|What Causes Drug Addiction and
Before we address the questions of cause, here is a little background information
What Is A Drug?
In medical terms, a drug is any substance that when taken into a living organism may modify one or more of its functions. Drugs can provide temporary relief from unhealthy symptoms and/or permanently supply the body with a necessary substance the body can no longer make. Some drugs produce unwanted side affects. Some drugs lead to an unhealthy dependency that has both physiological and behavioral roots.
What Is Addiction?
Whether a person is genetically or biochemically predisposed to addiction or alcoholism is a controversy that has been debated for years within the scientific community. One school of thought advocates the disease concept, embracing the notion that addiction is an inherited disease, and that the individual is permanently ill at a genetic level, even for those experiencing long periods of sobriety.
Because of the effects of drugs on the mind, a person with a history of drug use isnt quite tracking with what is going on around him. Right before your eyes, while apparently in the same room as you are, doing the same things, he is really only partially there and partially in some past events. The drug taker is not moving in the same series of events as others. This can be slight, wherein the person is seen to make occasional mistakes, or it can be as serious as total insanity where the events apparent to him are completely different from those apparent to anyone else. And it can be all grades in between.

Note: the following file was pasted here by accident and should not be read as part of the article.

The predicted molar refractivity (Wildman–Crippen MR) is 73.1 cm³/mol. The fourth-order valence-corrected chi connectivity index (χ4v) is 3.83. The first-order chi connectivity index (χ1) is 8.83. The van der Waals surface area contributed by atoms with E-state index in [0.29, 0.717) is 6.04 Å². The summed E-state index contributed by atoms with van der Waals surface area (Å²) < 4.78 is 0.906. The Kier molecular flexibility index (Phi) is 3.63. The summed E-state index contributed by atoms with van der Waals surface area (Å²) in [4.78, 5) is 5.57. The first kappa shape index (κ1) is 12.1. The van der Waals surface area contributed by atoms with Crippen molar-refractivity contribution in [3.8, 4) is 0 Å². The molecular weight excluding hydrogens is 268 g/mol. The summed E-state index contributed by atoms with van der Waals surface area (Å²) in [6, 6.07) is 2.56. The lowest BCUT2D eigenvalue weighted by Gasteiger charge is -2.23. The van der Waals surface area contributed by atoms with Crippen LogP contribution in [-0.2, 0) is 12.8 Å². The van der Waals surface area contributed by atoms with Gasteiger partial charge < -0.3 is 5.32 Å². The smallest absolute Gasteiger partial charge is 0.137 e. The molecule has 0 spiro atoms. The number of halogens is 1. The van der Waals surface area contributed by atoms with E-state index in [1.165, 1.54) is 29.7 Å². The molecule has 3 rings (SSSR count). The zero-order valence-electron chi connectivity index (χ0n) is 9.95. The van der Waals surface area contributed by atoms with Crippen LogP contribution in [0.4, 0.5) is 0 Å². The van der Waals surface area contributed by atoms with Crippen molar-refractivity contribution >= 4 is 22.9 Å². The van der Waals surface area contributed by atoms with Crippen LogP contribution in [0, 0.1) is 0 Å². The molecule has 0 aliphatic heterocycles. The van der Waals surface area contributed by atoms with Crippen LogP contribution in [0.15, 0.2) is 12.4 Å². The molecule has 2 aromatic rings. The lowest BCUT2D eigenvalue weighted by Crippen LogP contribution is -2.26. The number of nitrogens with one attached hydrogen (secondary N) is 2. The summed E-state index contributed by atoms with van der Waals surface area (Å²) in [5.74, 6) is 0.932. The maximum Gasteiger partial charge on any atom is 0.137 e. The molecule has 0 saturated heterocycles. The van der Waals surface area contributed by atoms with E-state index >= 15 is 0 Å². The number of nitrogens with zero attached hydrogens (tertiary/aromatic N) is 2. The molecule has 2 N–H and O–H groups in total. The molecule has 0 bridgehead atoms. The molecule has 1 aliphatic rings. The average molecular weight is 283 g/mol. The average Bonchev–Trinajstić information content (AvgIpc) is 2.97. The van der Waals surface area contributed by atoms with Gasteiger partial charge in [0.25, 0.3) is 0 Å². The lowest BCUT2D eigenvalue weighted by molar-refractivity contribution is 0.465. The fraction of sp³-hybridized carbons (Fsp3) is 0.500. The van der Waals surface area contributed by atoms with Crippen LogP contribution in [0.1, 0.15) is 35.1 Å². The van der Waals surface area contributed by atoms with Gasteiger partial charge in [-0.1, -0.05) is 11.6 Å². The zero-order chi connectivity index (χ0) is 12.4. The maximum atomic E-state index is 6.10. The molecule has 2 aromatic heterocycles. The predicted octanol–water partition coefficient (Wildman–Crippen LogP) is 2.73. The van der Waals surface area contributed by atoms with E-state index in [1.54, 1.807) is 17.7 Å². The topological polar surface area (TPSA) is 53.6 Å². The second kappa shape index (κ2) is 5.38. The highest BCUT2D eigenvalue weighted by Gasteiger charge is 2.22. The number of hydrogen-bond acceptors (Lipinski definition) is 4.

It isnt that the drug user doesnt know whats going on. It is that he perceives something else going on instead of the actual series of events that are happening around him.
The person no longer responds to the drug in the way that person initially responded. So for example, in the case of heroin or morphine, tolerance develops rapidly to the analgesic (painkilling) effects of the drug. While the development of tolerance is not addiction, many drugs that produce tolerance also have addictive potential.
The fact remains that there is scientific research to support all of these concepts. The question of whether addiction is genetic, behavioral or biochemical does not have an absolute answer. The distinguishing feature of the condition commonly referred to as addiction is the ability of the drug to dominate the individuals behavior, regardless of whether physical dependence is also produced by the drug.
There are a wide variety of treatment methods being used today, administered based on whatever school of thought the treatment provider believes in. With a 16% to 20% recovery rate based on statistical analysis of national averages, the message is clear that we have a lot more to learn if we are to bring the national recovery rate to a more desirable level.
There is a 4th school of thought that has proven to be more accurate. It has to do with the life cycle of addiction. This data is universally applicable to addiction no matter which hypothesis is used to explain the phenomenon of drug dependency.
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